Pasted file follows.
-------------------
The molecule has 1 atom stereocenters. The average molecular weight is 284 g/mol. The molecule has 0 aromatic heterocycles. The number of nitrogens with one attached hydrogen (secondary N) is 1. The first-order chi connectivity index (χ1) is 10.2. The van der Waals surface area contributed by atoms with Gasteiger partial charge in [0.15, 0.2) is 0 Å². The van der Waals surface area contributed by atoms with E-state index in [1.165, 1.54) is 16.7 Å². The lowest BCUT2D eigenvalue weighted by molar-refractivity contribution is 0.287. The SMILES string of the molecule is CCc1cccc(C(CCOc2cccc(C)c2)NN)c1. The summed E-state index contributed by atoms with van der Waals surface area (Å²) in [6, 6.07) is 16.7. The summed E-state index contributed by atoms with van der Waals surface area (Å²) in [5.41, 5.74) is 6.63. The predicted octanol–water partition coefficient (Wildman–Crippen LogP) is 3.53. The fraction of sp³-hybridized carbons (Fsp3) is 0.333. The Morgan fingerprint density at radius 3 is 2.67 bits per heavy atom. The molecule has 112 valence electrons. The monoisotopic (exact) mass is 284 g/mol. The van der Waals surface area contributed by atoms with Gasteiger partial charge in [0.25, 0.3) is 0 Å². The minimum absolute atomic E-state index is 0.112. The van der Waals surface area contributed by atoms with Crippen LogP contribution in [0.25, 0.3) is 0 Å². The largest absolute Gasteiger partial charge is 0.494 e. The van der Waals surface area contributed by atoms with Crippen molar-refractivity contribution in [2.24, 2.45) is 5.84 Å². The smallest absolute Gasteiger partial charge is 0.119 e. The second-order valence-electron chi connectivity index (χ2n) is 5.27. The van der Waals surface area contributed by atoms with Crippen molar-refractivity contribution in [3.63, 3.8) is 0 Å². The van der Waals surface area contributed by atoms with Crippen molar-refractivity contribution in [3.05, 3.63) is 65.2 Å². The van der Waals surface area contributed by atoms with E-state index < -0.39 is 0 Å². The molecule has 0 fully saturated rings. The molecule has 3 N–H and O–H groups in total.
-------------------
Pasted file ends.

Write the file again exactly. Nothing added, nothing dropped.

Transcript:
The molecule has 1 atom stereocenters. The average molecular weight is 284 g/mol. The molecule has 0 aromatic heterocycles. The number of nitrogens with one attached hydrogen (secondary N) is 1. The first-order chi connectivity index (χ1) is 10.2. The van der Waals surface area contributed by atoms with Gasteiger partial charge in [0.15, 0.2) is 0 Å². The van der Waals surface area contributed by atoms with E-state index in [1.165, 1.54) is 16.7 Å². The lowest BCUT2D eigenvalue weighted by molar-refractivity contribution is 0.287. The SMILES string of the molecule is CCc1cccc(C(CCOc2cccc(C)c2)NN)c1. The summed E-state index contributed by atoms with van der Waals surface area (Å²) in [6, 6.07) is 16.7. The summed E-state index contributed by atoms with van der Waals surface area (Å²) in [5.41, 5.74) is 6.63. The predicted octanol–water partition coefficient (Wildman–Crippen LogP) is 3.53. The fraction of sp³-hybridized carbons (Fsp3) is 0.333. The Morgan fingerprint density at radius 3 is 2.67 bits per heavy atom. The molecule has 112 valence electrons. The monoisotopic (exact) mass is 284 g/mol. The van der Waals surface area contributed by atoms with Gasteiger partial charge in [0.25, 0.3) is 0 Å². The minimum absolute atomic E-state index is 0.112. The van der Waals surface area contributed by atoms with Crippen LogP contribution in [0.25, 0.3) is 0 Å². The largest absolute Gasteiger partial charge is 0.494 e. The van der Waals surface area contributed by atoms with Crippen molar-refractivity contribution in [2.24, 2.45) is 5.84 Å². The smallest absolute Gasteiger partial charge is 0.119 e. The second-order valence-electron chi connectivity index (χ2n) is 5.27. The van der Waals surface area contributed by atoms with Crippen molar-refractivity contribution in [3.63, 3.8) is 0 Å². The van der Waals surface area contributed by atoms with Crippen molar-refractivity contribution in [3.05, 3.63) is 65.2 Å². The van der Waals surface area contributed by atoms with E-state index < -0.39 is 0 Å². The molecule has 0 fully saturated rings. The molecule has 3 N–H and O–H groups in total.